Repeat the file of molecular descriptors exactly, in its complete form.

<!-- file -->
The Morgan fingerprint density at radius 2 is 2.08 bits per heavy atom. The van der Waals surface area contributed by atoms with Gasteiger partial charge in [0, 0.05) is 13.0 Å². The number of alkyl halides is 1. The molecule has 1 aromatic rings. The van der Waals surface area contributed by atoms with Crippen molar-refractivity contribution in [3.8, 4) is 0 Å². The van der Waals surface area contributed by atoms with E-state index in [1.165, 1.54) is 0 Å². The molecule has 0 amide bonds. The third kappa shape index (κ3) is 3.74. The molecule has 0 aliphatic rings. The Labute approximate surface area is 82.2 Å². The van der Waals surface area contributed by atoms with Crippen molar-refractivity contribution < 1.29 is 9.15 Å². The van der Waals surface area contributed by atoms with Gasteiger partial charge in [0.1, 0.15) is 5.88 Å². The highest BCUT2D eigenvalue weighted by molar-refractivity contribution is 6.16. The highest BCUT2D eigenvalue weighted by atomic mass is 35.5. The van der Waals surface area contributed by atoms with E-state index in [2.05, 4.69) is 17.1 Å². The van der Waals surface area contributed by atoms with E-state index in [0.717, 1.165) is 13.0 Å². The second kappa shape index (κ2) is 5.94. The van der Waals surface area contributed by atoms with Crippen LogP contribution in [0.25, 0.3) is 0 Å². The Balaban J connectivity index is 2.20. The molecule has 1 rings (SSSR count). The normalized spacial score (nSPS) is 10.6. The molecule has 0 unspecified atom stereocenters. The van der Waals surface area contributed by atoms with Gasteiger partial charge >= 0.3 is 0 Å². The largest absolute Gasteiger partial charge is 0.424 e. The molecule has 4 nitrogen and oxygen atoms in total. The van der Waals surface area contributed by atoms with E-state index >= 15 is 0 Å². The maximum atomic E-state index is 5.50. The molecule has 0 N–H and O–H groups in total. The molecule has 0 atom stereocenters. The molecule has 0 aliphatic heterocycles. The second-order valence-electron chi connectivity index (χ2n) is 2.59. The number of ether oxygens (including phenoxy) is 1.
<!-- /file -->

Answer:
The Morgan fingerprint density at radius 2 is 2.08 bits per heavy atom. The van der Waals surface area contributed by atoms with Gasteiger partial charge in [0, 0.05) is 13.0 Å². The number of alkyl halides is 1. The molecule has 1 aromatic rings. The van der Waals surface area contributed by atoms with Crippen molar-refractivity contribution in [3.8, 4) is 0 Å². The van der Waals surface area contributed by atoms with E-state index in [1.165, 1.54) is 0 Å². The molecule has 0 amide bonds. The third kappa shape index (κ3) is 3.74. The molecule has 0 aliphatic rings. The Labute approximate surface area is 82.2 Å². The van der Waals surface area contributed by atoms with Crippen molar-refractivity contribution < 1.29 is 9.15 Å². The van der Waals surface area contributed by atoms with Gasteiger partial charge in [0.1, 0.15) is 5.88 Å². The highest BCUT2D eigenvalue weighted by molar-refractivity contribution is 6.16. The highest BCUT2D eigenvalue weighted by atomic mass is 35.5. The van der Waals surface area contributed by atoms with E-state index in [2.05, 4.69) is 17.1 Å². The van der Waals surface area contributed by atoms with E-state index in [0.717, 1.165) is 13.0 Å². The second kappa shape index (κ2) is 5.94. The van der Waals surface area contributed by atoms with Crippen LogP contribution in [0.25, 0.3) is 0 Å². The Balaban J connectivity index is 2.20. The molecule has 1 rings (SSSR count). The normalized spacial score (nSPS) is 10.6. The molecule has 0 unspecified atom stereocenters. The van der Waals surface area contributed by atoms with Gasteiger partial charge >= 0.3 is 0 Å². The largest absolute Gasteiger partial charge is 0.424 e. The molecule has 4 nitrogen and oxygen atoms in total. The van der Waals surface area contributed by atoms with E-state index >= 15 is 0 Å². The maximum atomic E-state index is 5.50. The molecule has 0 N–H and O–H groups in total. The molecule has 0 atom stereocenters. The molecule has 0 aliphatic heterocycles. The second-order valence-electron chi connectivity index (χ2n) is 2.59. The number of ether oxygens (including phenoxy) is 1.